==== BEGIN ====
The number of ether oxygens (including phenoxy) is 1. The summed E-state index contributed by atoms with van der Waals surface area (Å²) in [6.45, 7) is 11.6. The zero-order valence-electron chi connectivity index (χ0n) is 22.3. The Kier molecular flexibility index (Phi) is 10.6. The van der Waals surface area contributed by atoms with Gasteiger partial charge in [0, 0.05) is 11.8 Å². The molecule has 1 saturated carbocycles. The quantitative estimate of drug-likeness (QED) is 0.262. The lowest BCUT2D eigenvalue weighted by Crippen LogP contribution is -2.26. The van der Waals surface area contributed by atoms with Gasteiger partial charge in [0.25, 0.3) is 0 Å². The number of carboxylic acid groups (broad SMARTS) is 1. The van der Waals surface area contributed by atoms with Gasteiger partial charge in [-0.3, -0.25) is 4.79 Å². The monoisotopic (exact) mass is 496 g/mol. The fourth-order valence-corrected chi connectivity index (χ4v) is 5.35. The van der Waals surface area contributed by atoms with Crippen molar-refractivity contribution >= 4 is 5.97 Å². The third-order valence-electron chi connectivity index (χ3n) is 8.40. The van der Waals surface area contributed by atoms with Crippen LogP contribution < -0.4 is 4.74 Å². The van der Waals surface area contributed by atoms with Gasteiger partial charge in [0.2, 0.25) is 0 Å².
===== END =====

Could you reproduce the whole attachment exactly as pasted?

The number of ether oxygens (including phenoxy) is 1. The summed E-state index contributed by atoms with van der Waals surface area (Å²) in [6.45, 7) is 11.6. The zero-order valence-electron chi connectivity index (χ0n) is 22.3. The Kier molecular flexibility index (Phi) is 10.6. The van der Waals surface area contributed by atoms with Gasteiger partial charge in [0, 0.05) is 11.8 Å². The molecule has 1 saturated carbocycles. The quantitative estimate of drug-likeness (QED) is 0.262. The lowest BCUT2D eigenvalue weighted by Crippen LogP contribution is -2.26. The van der Waals surface area contributed by atoms with Gasteiger partial charge in [0.25, 0.3) is 0 Å². The number of carboxylic acid groups (broad SMARTS) is 1. The van der Waals surface area contributed by atoms with Gasteiger partial charge in [-0.3, -0.25) is 4.79 Å². The monoisotopic (exact) mass is 496 g/mol. The fourth-order valence-corrected chi connectivity index (χ4v) is 5.35. The van der Waals surface area contributed by atoms with Crippen molar-refractivity contribution >= 4 is 5.97 Å². The third-order valence-electron chi connectivity index (χ3n) is 8.40. The van der Waals surface area contributed by atoms with Crippen LogP contribution < -0.4 is 4.74 Å². The van der Waals surface area contributed by atoms with Gasteiger partial charge in [0.2, 0.25) is 0 Å².